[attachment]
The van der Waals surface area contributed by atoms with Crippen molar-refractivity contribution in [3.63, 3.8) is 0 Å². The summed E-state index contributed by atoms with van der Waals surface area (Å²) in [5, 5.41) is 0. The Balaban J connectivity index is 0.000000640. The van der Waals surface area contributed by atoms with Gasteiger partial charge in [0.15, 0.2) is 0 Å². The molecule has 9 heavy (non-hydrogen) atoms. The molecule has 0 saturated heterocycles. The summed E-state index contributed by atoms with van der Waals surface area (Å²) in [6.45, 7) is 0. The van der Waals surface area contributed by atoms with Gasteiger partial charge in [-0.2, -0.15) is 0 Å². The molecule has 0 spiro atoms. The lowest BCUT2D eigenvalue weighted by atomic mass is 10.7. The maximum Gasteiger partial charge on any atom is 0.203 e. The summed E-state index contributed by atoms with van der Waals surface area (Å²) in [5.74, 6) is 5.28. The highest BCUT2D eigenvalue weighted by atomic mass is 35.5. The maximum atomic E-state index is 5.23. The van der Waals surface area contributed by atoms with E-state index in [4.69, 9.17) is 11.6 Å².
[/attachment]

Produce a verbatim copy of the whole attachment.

The van der Waals surface area contributed by atoms with Crippen molar-refractivity contribution in [3.63, 3.8) is 0 Å². The summed E-state index contributed by atoms with van der Waals surface area (Å²) in [5, 5.41) is 0. The Balaban J connectivity index is 0.000000640. The van der Waals surface area contributed by atoms with Gasteiger partial charge in [0.15, 0.2) is 0 Å². The molecule has 9 heavy (non-hydrogen) atoms. The molecule has 0 saturated heterocycles. The summed E-state index contributed by atoms with van der Waals surface area (Å²) in [6.45, 7) is 0. The van der Waals surface area contributed by atoms with Gasteiger partial charge in [-0.2, -0.15) is 0 Å². The molecule has 0 spiro atoms. The lowest BCUT2D eigenvalue weighted by atomic mass is 10.7. The maximum Gasteiger partial charge on any atom is 0.203 e. The summed E-state index contributed by atoms with van der Waals surface area (Å²) in [5.74, 6) is 5.28. The highest BCUT2D eigenvalue weighted by atomic mass is 35.5. The maximum atomic E-state index is 5.23. The van der Waals surface area contributed by atoms with E-state index in [4.69, 9.17) is 11.6 Å².